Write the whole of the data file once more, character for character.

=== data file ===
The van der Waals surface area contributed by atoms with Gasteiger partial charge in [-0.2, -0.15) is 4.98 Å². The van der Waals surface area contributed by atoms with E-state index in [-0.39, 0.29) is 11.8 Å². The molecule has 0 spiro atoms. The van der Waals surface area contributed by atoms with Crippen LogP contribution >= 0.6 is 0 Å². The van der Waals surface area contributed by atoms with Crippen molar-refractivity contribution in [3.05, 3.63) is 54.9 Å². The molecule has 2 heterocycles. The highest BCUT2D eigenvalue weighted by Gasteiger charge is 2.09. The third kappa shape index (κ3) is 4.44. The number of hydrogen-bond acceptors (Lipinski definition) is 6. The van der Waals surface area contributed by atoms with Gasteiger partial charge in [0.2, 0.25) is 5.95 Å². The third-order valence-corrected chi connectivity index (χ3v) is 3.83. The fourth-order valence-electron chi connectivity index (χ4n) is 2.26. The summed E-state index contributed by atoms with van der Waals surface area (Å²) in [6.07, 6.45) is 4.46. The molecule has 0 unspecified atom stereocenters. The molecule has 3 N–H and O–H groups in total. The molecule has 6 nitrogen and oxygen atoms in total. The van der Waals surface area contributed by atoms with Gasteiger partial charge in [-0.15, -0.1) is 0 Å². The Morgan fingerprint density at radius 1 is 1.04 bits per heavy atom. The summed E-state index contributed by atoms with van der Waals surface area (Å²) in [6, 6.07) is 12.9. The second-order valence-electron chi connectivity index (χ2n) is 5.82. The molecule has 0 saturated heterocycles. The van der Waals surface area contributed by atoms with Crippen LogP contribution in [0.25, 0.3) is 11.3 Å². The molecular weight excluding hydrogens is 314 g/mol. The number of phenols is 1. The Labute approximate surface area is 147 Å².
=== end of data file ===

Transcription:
The van der Waals surface area contributed by atoms with Gasteiger partial charge in [-0.2, -0.15) is 4.98 Å². The van der Waals surface area contributed by atoms with E-state index in [-0.39, 0.29) is 11.8 Å². The molecule has 0 spiro atoms. The van der Waals surface area contributed by atoms with Crippen LogP contribution >= 0.6 is 0 Å². The van der Waals surface area contributed by atoms with Crippen molar-refractivity contribution in [3.05, 3.63) is 54.9 Å². The molecule has 2 heterocycles. The highest BCUT2D eigenvalue weighted by Gasteiger charge is 2.09. The third kappa shape index (κ3) is 4.44. The number of hydrogen-bond acceptors (Lipinski definition) is 6. The van der Waals surface area contributed by atoms with Gasteiger partial charge in [0.2, 0.25) is 5.95 Å². The third-order valence-corrected chi connectivity index (χ3v) is 3.83. The fourth-order valence-electron chi connectivity index (χ4n) is 2.26. The summed E-state index contributed by atoms with van der Waals surface area (Å²) in [6.07, 6.45) is 4.46. The molecule has 0 unspecified atom stereocenters. The molecule has 3 N–H and O–H groups in total. The molecule has 6 nitrogen and oxygen atoms in total. The van der Waals surface area contributed by atoms with Gasteiger partial charge in [-0.15, -0.1) is 0 Å². The Morgan fingerprint density at radius 1 is 1.04 bits per heavy atom. The summed E-state index contributed by atoms with van der Waals surface area (Å²) in [6, 6.07) is 12.9. The second-order valence-electron chi connectivity index (χ2n) is 5.82. The molecule has 0 saturated heterocycles. The van der Waals surface area contributed by atoms with Crippen LogP contribution in [0.25, 0.3) is 11.3 Å². The molecular weight excluding hydrogens is 314 g/mol. The number of phenols is 1. The Labute approximate surface area is 147 Å².